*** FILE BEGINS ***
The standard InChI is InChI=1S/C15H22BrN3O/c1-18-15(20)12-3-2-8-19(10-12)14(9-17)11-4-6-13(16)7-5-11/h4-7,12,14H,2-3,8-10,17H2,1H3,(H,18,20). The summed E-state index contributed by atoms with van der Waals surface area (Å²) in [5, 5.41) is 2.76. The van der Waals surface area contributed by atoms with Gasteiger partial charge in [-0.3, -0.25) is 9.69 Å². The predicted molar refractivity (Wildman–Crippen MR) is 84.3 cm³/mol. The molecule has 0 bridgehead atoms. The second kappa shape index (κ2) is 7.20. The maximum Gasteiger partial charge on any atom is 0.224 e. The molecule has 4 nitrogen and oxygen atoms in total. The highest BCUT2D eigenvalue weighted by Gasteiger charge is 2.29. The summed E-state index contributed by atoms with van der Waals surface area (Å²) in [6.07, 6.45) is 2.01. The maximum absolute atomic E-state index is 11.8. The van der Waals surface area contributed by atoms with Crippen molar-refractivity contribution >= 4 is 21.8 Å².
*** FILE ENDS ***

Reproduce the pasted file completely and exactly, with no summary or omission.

The standard InChI is InChI=1S/C15H22BrN3O/c1-18-15(20)12-3-2-8-19(10-12)14(9-17)11-4-6-13(16)7-5-11/h4-7,12,14H,2-3,8-10,17H2,1H3,(H,18,20). The summed E-state index contributed by atoms with van der Waals surface area (Å²) in [5, 5.41) is 2.76. The van der Waals surface area contributed by atoms with Gasteiger partial charge in [-0.3, -0.25) is 9.69 Å². The predicted molar refractivity (Wildman–Crippen MR) is 84.3 cm³/mol. The molecule has 0 bridgehead atoms. The second kappa shape index (κ2) is 7.20. The maximum Gasteiger partial charge on any atom is 0.224 e. The molecule has 4 nitrogen and oxygen atoms in total. The highest BCUT2D eigenvalue weighted by Gasteiger charge is 2.29. The summed E-state index contributed by atoms with van der Waals surface area (Å²) in [6.07, 6.45) is 2.01. The maximum absolute atomic E-state index is 11.8. The van der Waals surface area contributed by atoms with Crippen molar-refractivity contribution >= 4 is 21.8 Å².